U.S. officials had the opportunity to promote the advantages of purchasing U.S. coarse grains and co-products to a delegation of grain importers and officials from Cuba.
Cuba has purchased corn from the United States since the early 2000s, but sales have lowered since then due to competition and the ongoing embargo.
“We are continuing to assess how to best serve Cuba’s needs as its economy shifts and restrictions begin to fall,” U.S. Grains Council (USGC) Chairman Alan Tiemann said. “The team’s visits this week will help establish relationships and provide them basic information about the U.S. grain-buying system that is essential to enhance U.S. competitiveness.”
The Cuban group visited Washington, D.C, St. Louis and New Orleans to get a wide variety of opinions on U.S. marketing, handling, transportation and export systems.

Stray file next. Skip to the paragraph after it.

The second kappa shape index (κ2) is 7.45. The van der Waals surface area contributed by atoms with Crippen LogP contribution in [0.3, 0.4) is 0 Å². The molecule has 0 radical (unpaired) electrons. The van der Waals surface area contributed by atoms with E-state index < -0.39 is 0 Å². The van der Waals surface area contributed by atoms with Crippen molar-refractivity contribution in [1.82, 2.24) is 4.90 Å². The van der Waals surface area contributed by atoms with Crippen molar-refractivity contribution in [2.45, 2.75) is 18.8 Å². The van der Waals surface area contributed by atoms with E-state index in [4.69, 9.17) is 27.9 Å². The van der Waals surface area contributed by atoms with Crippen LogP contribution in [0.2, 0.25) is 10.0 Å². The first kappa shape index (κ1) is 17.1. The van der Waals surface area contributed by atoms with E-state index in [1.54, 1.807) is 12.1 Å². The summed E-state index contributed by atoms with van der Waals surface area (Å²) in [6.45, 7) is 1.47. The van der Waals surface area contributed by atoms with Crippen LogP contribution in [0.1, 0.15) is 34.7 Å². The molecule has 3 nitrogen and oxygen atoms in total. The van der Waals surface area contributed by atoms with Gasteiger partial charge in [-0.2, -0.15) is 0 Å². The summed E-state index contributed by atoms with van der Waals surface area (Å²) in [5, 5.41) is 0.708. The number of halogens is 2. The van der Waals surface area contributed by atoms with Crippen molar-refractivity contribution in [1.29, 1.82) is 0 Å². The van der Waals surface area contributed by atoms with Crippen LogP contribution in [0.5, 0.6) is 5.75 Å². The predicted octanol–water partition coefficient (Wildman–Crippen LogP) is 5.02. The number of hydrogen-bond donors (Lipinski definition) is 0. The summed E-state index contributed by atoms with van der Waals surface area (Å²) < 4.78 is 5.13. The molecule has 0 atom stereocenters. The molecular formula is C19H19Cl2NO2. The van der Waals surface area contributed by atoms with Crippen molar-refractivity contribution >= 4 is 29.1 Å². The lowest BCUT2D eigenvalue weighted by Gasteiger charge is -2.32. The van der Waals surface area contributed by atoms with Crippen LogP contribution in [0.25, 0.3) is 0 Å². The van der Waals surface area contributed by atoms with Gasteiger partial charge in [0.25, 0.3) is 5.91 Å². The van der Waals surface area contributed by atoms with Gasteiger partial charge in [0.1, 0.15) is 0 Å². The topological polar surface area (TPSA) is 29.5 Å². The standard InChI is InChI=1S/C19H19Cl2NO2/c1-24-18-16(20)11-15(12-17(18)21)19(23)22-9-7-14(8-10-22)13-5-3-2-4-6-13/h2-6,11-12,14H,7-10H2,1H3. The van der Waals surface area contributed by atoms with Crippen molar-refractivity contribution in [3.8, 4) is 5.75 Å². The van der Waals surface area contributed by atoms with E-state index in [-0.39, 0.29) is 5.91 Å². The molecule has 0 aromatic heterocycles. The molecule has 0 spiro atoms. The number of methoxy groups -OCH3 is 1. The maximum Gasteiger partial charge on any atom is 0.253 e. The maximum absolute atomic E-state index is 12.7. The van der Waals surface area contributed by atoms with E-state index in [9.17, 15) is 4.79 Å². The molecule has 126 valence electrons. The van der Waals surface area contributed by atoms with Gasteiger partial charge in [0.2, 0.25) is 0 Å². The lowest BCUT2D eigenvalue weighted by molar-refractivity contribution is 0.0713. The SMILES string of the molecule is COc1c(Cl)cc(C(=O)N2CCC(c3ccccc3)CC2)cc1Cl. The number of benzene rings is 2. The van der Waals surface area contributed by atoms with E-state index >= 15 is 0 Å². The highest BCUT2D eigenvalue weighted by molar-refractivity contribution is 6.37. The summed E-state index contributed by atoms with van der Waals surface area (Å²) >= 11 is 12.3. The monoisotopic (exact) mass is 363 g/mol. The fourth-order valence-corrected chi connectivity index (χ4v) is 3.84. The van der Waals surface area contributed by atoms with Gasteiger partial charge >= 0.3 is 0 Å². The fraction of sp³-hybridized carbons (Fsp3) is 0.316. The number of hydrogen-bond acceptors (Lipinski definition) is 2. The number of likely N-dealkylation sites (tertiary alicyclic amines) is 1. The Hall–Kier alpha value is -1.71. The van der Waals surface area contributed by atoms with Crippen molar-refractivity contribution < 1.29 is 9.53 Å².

“These face-to-face interactions with key contacts will help to highlight that the United States is able to be the reliable long-term supplier they need and establish a strong foundation for future dealings,” Tiemann said.
The USGC has been reassessing its work with Cuba and the Cuban grains market since late 2014, when President Barack Obama's administration publicly announced it was starting to take steps to get rid of restrictions on company and individual interaction with Cuba.